More pupil voice about the idea of changing talk partners more often.
When using random selection in whole class learning, if a child doesn’t respond, there are several options.
RAG cups are red, amber and green paper cups which some schools make available to every child in every lesson. The expectation is that children will continuously reflect on their learning, asking themselves throughout the lesson How is my learning going? and showing their answer using the cups. In simple terms red means I’m stuck, amber means I‘m not sure, green means I understand.
Here’s what a deputy headteacher in Manchester had to say about their transformational effect:
Here are some quotes from Manley Park pupils:
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As well as providing talk prompts to help children express their ideas, I’ve noticed it’s also useful to have some that enable them to ask for thinking time or help.
So, I’ve developed some new prompts - examples shown here. Teachers have already fed back to me the difference these make during class discussion, with children now expressing that they need help rather than sitting with that worried “rabbit in the headlights” expression.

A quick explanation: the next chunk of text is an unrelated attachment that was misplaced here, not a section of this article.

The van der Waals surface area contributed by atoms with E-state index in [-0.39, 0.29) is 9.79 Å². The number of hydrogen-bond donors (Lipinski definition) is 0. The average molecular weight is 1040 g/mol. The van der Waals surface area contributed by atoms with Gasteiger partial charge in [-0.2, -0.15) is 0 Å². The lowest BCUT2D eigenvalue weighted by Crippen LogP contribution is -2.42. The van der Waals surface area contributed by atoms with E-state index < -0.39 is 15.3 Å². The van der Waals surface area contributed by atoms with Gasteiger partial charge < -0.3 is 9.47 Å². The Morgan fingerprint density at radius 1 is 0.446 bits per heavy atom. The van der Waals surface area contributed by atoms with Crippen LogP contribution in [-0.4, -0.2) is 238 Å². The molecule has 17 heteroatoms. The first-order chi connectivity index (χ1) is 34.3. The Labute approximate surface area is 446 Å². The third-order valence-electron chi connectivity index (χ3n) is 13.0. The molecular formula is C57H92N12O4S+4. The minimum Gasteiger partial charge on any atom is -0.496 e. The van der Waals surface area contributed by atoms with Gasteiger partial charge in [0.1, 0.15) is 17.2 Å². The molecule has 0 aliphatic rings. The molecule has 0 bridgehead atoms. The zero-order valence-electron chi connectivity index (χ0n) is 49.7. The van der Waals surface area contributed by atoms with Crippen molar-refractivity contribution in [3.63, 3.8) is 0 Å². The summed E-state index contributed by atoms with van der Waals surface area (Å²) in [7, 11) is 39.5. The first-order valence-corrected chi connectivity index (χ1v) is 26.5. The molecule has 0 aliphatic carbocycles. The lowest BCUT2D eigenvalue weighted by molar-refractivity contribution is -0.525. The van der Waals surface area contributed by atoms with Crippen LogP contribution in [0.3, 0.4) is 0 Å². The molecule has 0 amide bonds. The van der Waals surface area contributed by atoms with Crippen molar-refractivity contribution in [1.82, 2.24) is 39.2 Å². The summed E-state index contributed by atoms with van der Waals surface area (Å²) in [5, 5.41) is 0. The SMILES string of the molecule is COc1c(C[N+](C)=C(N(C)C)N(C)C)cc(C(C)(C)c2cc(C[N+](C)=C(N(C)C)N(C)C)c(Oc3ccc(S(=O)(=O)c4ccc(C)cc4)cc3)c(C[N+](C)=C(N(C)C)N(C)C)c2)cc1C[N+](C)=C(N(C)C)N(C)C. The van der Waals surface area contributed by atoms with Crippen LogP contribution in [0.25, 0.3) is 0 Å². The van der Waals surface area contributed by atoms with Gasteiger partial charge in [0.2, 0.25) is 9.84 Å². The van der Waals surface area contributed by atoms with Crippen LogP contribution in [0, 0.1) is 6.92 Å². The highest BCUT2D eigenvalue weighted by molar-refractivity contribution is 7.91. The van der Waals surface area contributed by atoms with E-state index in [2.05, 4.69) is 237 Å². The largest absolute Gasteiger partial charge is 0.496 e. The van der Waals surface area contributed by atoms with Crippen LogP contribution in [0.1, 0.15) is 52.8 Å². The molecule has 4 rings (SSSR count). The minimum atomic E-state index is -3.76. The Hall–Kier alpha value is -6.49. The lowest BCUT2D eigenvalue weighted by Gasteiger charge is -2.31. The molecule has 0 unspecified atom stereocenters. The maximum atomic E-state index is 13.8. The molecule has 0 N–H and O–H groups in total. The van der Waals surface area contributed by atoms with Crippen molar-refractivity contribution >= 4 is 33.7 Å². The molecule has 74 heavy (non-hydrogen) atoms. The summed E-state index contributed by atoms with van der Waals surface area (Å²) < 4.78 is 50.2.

Children are realising it’s ok to say I need some help… and are asking for time to think rather than missing out on their opportunity to contribute.
These prompts change pupils’ status from passive to active learners.
I wrote recently about the benefits of random selection over ‘hands up’. Lolly sticks are a really simple way to randomly select children, but like anything they need to be used properly to ensure the intended positive outcome. Here are some tips:
ask the question before picking a stick out of the cup
use a variety of questions, not just recall
give children time to think, and jot
let children talk to a partner
always put back the sticks so that children know they may be asked again
use the sticks genuinely as they are intended (e.g. don’t use tricks such as colour coding to select specific children; if you really do want to occasionally ask a specific child, just ask them - no need for lolly sticks!)
always use lolly sticks positively, never punitively
“Dialogue allows participants to have thoughts they could not have had on their own…”
Game and Metcalfe 2009
‘Hands up’ is a very common way of inviting pupil participation in lessons. However, research shows that typically only around 25% of the class raise their hands.
Magical results of modelling pair talk using a ‘talking toy’.
Sometimes we just assume our pupils have understood the lesson…
What a class of Manchester nine year olds decided to talk about in P4C.
In a recent SAPERE P4C update it was great to hear that P4C is being recognised by Ofsted as helping pupils with life readiness and wellbeing.
A great way to start the day in Early Years - developing early language and reasoning as well as engaging families in their child’s learning.
Fascinating programme on BBC Radio 4 today - made me deeply sad and compelled to do more…
Two fun warm-up games that you can use in your P4C practice.